Roger, I loved the Institute of Physics submission to the S&T committee.

    What are the implications of the disclosures for the integrity of scientific research?
    1. The Institute is concerned that, unless the disclosed e-mails are proved to be forgeries or adaptations, worrying implications arise for the integrity of scientific research in this field and for the credibility of the scientific method as practised in this context.
    2. The CRU e-mails as published on the internet provide prima facie evidence of determined and co-ordinated refusals to comply with honourable scientific traditions and freedom of information law. The principle that scientists should be willing to expose their ideas and results to independent testing and replication by others, which requires the open exchange of data, procedures and materials, is vital. The lack of compliance has been confirmed by the findings of the Information Commissioner. This extends well beyond the CRU itself – most of the e-mails were exchanged with researchers in a number of other international institutions who are also involved in the formulation of the IPCC’s conclusions on climate change.
    3. It is important to recognise that there are two completely different categories of data set that are involved in the CRU e-mail exchanges:
    · those compiled from direct instrumental measurements of land and ocean surface temperatures such as the CRU, GISS and NOAA data sets; and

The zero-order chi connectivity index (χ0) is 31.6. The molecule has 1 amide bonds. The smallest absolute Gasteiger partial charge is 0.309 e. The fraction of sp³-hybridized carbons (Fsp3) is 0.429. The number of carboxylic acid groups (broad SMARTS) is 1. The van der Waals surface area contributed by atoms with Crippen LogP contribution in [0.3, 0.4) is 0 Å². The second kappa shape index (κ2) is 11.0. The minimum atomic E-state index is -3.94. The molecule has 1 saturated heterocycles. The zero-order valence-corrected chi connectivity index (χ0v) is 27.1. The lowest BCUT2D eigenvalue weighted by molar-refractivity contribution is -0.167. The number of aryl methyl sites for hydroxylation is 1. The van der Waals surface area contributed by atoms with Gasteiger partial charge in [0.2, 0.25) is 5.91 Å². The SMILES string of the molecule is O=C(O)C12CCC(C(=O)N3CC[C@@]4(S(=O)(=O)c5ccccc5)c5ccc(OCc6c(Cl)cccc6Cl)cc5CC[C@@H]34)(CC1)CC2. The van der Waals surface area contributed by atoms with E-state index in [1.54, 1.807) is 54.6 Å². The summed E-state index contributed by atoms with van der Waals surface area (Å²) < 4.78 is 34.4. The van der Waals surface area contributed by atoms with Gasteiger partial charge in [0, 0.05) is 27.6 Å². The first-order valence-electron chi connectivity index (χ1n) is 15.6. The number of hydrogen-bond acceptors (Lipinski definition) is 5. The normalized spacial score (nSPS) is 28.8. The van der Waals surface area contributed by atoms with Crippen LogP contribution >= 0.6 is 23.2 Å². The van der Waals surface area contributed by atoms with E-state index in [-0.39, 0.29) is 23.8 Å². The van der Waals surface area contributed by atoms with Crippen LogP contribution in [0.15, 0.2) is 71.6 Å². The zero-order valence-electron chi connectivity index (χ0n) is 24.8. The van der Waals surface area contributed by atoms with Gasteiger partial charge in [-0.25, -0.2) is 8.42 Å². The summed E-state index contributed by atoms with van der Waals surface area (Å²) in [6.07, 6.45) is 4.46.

· historic temperature reconstructions from measurements of ‘proxies’, for example, tree-rings.
    4. The second category relating to proxy reconstructions are the basis for the conclusion that 20th century warming is unprecedented. Published reconstructions may represent only a part of the raw data available and may be sensitive to the choices made and the statistical techniques used. Different choices, omissions or statistical processes may lead to different conclusions. This possibility was evidently the reason behind some of the (rejected) requests for further information.
    5. The e-mails reveal doubts as to the reliability of some of the reconstructions and raise questions as to the way in which they have been represented; for example, the apparent suppression, in graphics widely used by the IPCC, of proxy results for recent decades that do not agree with contemporary instrumental temperature measurements.
    6. There is also reason for concern at the intolerance to challenge displayed in the e-mails. This impedes the process of scientific ‘self correction’, which is vital to the integrity of the scientific process as a whole, and not just to the research itself. In that context, those CRU e-mails relating to the peer-review process suggest a need for a review of its adequacy and objectivity as practised in this field and its potential vulnerability to bias or manipulation.
    7. Fundamentally, we consider it should be inappropriate for the verification of the integrity of the scientific process to depend on appeals to Freedom of Information legislation. Nevertheless, the right to such appeals has been shown to be necessary. The e-mails illustrate the possibility of networks of like-minded researchers effectively excluding newcomers. Requiring data to be electronically accessible to all, at the time of publication, would remove this possibility.